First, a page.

Evaluative techniques offer a tremendous potential for on-line controller design. However, when the optimization space is large and the performance metric is noisy, the time needed to properly evaluate candidate solutions becomes prohibitively large and, as a consequence, the overall adaptation process becomes extremely time consuming. Distributing the adaptation process reduces the required time and increases robustness to failure of individual agents. In this paper, we analyze the role of the four algorithmic parameters that determine the total evaluation time in a distributed implementation of a Particle Swarm Optimization algorithm. For a multi-robot obstacle avoidance case study, we explore in simulation the lower boundaries of these parameters with the goal of reducing the total evaluation time so that it is feasible to implement the adaptation process within a limited amount of time determined by the robots’ energy autonomy. We show that each parameter has a different impact on the final fitness and propose some guidelines for choosing these parameters for real robot implementations.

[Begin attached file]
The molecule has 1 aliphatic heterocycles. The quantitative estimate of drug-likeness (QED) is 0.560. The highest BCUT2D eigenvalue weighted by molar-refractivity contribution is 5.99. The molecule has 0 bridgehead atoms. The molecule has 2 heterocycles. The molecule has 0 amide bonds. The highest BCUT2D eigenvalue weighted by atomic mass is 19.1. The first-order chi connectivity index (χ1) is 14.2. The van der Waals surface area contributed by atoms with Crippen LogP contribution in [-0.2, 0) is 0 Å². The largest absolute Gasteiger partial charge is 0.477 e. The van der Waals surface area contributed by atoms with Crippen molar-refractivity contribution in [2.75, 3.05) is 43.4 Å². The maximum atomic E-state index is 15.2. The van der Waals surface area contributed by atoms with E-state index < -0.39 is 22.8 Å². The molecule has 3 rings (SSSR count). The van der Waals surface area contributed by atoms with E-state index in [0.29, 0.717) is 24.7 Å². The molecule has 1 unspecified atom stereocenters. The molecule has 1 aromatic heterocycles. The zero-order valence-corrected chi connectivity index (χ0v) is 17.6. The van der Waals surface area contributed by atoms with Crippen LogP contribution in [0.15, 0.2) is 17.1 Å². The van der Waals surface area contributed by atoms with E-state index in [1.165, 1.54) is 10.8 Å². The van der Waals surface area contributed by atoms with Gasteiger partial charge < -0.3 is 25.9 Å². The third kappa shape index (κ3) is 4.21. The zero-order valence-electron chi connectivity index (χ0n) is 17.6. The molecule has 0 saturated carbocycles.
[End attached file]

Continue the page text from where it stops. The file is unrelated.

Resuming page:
Looking for publications? You might want to consider searching on the EPFL Infoscience site which provides advanced publication search capabilities.
The ability to move in complex environments is a fundamental requirement for robots to be a part of our daily lives. While in simple environments it is usually straightforward for human designers to foresee the different conditions a robot will be exposed to, for more complex environments the human design of high-performing controllers becomes a challenging task, especially when the on-board resources of the robots are limited. In this article, we use a distributed implementation of Particle Swarm Optimization to design robotic controllers that are able to navigate around obstacles of different shape and size. We analyze how the behavior and performance of the controllers differ based on the environment where learning takes place, showing that different arenas lead to different avoidance behaviors. We also test the best controllers in environments not encountered during learning, both in simulation and with real robots, and show that no single learning environment is able to generate a behavior general and robust enough to succeed in all testing environments.